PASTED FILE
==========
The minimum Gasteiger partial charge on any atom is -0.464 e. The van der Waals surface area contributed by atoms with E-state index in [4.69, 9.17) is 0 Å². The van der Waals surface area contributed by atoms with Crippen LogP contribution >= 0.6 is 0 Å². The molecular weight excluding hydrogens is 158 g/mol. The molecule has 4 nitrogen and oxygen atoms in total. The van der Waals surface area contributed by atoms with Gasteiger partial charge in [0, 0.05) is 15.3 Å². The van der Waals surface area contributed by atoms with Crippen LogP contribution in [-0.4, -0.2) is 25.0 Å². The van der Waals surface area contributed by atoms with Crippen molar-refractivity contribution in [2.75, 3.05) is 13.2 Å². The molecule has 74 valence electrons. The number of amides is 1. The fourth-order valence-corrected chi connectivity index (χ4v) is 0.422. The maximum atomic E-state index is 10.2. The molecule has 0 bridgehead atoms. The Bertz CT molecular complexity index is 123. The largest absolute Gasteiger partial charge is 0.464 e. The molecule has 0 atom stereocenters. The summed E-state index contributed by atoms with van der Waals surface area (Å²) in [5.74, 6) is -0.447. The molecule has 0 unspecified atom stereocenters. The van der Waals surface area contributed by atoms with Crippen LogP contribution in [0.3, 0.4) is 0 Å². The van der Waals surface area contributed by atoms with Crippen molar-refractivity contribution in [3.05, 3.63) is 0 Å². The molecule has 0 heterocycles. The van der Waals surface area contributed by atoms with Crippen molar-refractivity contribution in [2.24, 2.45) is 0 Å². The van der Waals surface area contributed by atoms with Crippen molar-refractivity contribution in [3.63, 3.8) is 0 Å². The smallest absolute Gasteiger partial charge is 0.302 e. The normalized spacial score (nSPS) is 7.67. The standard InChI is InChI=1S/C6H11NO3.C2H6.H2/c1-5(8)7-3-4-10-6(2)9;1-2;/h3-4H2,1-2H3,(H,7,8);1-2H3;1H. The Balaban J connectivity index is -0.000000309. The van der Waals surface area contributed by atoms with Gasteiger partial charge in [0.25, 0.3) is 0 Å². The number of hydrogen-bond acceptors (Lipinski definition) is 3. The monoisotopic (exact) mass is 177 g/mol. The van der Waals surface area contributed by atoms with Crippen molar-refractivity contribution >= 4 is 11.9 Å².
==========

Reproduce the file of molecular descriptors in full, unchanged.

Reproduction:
The minimum Gasteiger partial charge on any atom is -0.464 e. The van der Waals surface area contributed by atoms with E-state index in [4.69, 9.17) is 0 Å². The van der Waals surface area contributed by atoms with Crippen LogP contribution >= 0.6 is 0 Å². The molecular weight excluding hydrogens is 158 g/mol. The molecule has 4 nitrogen and oxygen atoms in total. The van der Waals surface area contributed by atoms with Gasteiger partial charge in [0, 0.05) is 15.3 Å². The van der Waals surface area contributed by atoms with Crippen LogP contribution in [-0.4, -0.2) is 25.0 Å². The van der Waals surface area contributed by atoms with Crippen molar-refractivity contribution in [2.75, 3.05) is 13.2 Å². The molecule has 74 valence electrons. The number of amides is 1. The fourth-order valence-corrected chi connectivity index (χ4v) is 0.422. The maximum atomic E-state index is 10.2. The molecule has 0 bridgehead atoms. The Bertz CT molecular complexity index is 123. The largest absolute Gasteiger partial charge is 0.464 e. The molecule has 0 atom stereocenters. The summed E-state index contributed by atoms with van der Waals surface area (Å²) in [5.74, 6) is -0.447. The molecule has 0 unspecified atom stereocenters. The van der Waals surface area contributed by atoms with Crippen LogP contribution in [0.3, 0.4) is 0 Å². The van der Waals surface area contributed by atoms with Crippen molar-refractivity contribution in [3.05, 3.63) is 0 Å². The molecule has 0 heterocycles. The van der Waals surface area contributed by atoms with Crippen molar-refractivity contribution in [2.24, 2.45) is 0 Å². The van der Waals surface area contributed by atoms with Crippen molar-refractivity contribution in [3.63, 3.8) is 0 Å². The smallest absolute Gasteiger partial charge is 0.302 e. The normalized spacial score (nSPS) is 7.67. The standard InChI is InChI=1S/C6H11NO3.C2H6.H2/c1-5(8)7-3-4-10-6(2)9;1-2;/h3-4H2,1-2H3,(H,7,8);1-2H3;1H. The Balaban J connectivity index is -0.000000309. The van der Waals surface area contributed by atoms with Gasteiger partial charge in [0.25, 0.3) is 0 Å². The number of hydrogen-bond acceptors (Lipinski definition) is 3. The monoisotopic (exact) mass is 177 g/mol. The van der Waals surface area contributed by atoms with Crippen molar-refractivity contribution >= 4 is 11.9 Å².